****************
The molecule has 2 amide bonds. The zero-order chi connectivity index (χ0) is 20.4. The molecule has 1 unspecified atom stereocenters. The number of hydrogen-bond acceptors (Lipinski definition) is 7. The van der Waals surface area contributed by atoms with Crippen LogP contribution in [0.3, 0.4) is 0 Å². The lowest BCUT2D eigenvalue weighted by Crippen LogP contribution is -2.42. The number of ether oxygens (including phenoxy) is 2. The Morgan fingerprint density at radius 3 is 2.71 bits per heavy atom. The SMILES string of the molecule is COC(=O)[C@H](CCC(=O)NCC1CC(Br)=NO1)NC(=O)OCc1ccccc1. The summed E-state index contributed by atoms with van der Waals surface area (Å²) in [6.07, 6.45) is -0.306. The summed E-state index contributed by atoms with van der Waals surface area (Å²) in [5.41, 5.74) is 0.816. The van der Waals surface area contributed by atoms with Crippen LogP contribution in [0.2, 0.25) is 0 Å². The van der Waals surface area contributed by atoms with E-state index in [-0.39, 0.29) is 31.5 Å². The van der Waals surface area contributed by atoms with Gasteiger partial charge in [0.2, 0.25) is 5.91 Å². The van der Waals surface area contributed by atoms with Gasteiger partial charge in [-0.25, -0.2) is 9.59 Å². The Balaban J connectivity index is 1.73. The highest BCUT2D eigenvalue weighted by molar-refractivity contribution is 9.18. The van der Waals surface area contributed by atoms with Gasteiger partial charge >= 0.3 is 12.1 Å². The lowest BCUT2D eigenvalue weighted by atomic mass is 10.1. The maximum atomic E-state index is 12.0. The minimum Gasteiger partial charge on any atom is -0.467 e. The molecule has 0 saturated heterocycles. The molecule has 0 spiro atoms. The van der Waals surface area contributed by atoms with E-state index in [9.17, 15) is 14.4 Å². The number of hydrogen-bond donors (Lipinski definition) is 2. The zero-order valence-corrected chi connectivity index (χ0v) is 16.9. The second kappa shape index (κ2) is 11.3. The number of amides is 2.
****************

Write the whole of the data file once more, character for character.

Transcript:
The molecule has 2 amide bonds. The zero-order chi connectivity index (χ0) is 20.4. The molecule has 1 unspecified atom stereocenters. The number of hydrogen-bond acceptors (Lipinski definition) is 7. The van der Waals surface area contributed by atoms with Crippen LogP contribution in [0.3, 0.4) is 0 Å². The lowest BCUT2D eigenvalue weighted by Crippen LogP contribution is -2.42. The number of ether oxygens (including phenoxy) is 2. The Morgan fingerprint density at radius 3 is 2.71 bits per heavy atom. The SMILES string of the molecule is COC(=O)[C@H](CCC(=O)NCC1CC(Br)=NO1)NC(=O)OCc1ccccc1. The summed E-state index contributed by atoms with van der Waals surface area (Å²) in [6.07, 6.45) is -0.306. The summed E-state index contributed by atoms with van der Waals surface area (Å²) in [5.41, 5.74) is 0.816. The van der Waals surface area contributed by atoms with Crippen LogP contribution in [0.2, 0.25) is 0 Å². The van der Waals surface area contributed by atoms with E-state index in [-0.39, 0.29) is 31.5 Å². The van der Waals surface area contributed by atoms with Gasteiger partial charge in [0.2, 0.25) is 5.91 Å². The van der Waals surface area contributed by atoms with Gasteiger partial charge in [-0.25, -0.2) is 9.59 Å². The Balaban J connectivity index is 1.73. The highest BCUT2D eigenvalue weighted by molar-refractivity contribution is 9.18. The van der Waals surface area contributed by atoms with Gasteiger partial charge >= 0.3 is 12.1 Å². The lowest BCUT2D eigenvalue weighted by atomic mass is 10.1. The maximum atomic E-state index is 12.0. The minimum Gasteiger partial charge on any atom is -0.467 e. The molecule has 0 saturated heterocycles. The molecule has 0 spiro atoms. The van der Waals surface area contributed by atoms with E-state index in [9.17, 15) is 14.4 Å². The number of hydrogen-bond donors (Lipinski definition) is 2. The zero-order valence-corrected chi connectivity index (χ0v) is 16.9. The second kappa shape index (κ2) is 11.3. The number of amides is 2.